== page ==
The steady barrage of statistics trumpeting China's rise is often greeted elsewhere as if the figures were torpedoes and the rest of the world a sinking ship.
The numbers inflame the exaggerated perception that China is methodically inhaling jobs and resources and, in the process, inhaling the rest of the planet. Burp. There goes the American furniture industry. Burp. Thanks for your oil, Venezuela.
But one statistic offered last week by a top Chinese environmental official should stimulate genuine alarm inside and outside China. The official, Zhang Lijun, warned that pollution levels here could more than quadruple within 15 years if the country does not curb its rapid growth in energy consumption and automobile use.
China, it seems, has reached a tipping point familiar to many developed countries, including the United States, that have raced headlong after economic development only to look up suddenly and see the environmental carnage. The difference with China, as is so often the case, is that the potential problems are much bigger, have happened much faster and could pose greater concerns for the entire world.
"I don't think it will jump four or five times," Robert Watson, a senior scientist with the Natural Resources Defense Council, said of the pollution prediction by Mr. Zhang. "But it could double or triple without too much trouble. And that's a scary thought, given how bad things are now."
China is already the world's second-biggest producer of greenhouse gas emissions and is expected to surpass the United States as the biggest. Roughly a third of China is exposed to acid rain. A recent study by a Chinese research institute found that 400,000 people die prematurely every year in China from diseases linked to air pollution.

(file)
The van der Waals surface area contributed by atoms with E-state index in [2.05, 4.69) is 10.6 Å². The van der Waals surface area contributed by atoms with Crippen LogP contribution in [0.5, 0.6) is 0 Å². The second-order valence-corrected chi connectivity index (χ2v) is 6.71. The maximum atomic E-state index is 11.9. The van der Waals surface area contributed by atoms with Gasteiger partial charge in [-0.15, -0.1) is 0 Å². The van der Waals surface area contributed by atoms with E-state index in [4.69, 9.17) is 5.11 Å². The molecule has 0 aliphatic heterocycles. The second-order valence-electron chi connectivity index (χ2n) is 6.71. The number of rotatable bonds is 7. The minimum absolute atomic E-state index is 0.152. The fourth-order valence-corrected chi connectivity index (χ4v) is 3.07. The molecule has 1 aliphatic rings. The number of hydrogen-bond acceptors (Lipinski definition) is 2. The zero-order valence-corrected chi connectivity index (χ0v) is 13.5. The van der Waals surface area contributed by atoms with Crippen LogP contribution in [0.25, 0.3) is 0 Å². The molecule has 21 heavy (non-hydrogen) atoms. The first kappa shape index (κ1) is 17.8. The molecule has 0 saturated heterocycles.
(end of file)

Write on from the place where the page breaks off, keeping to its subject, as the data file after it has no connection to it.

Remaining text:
The political attention comes as environmental problems are begetting social and economic problems. Violent riots have erupted in the countryside over contaminated water, stunted crops and mounting health woes. In a handful of villages, farmers have stormed chemical factories to stop the dumping of filthy water. Roughly 70 percent of China's rivers and lakes are polluted. In cities, people drink bottled water; in the countryside, most people are too poor to pay for bottled water, so they boil polluted water or simply drink it.
Public anger is also rising in cities. In some, air pollution is so thick that on the worst days doctors advise, impractically, against going outside. Last week, hundreds of people living in the Beijing outskirts protested plans for a factory they fear would inundate the neighborhood with pollution.
The severity of the situation has created an opening for environmentalists in and out of the government. Environmentalism is a chic issue for college students, who have participated in garbage cleanups and joined the growing number of nongovernment organizations focused on pollution. The once-meek State Environmental Protection Administration, or SEPA, has become more aggressive in identifying and going after polluters and calling for reforms.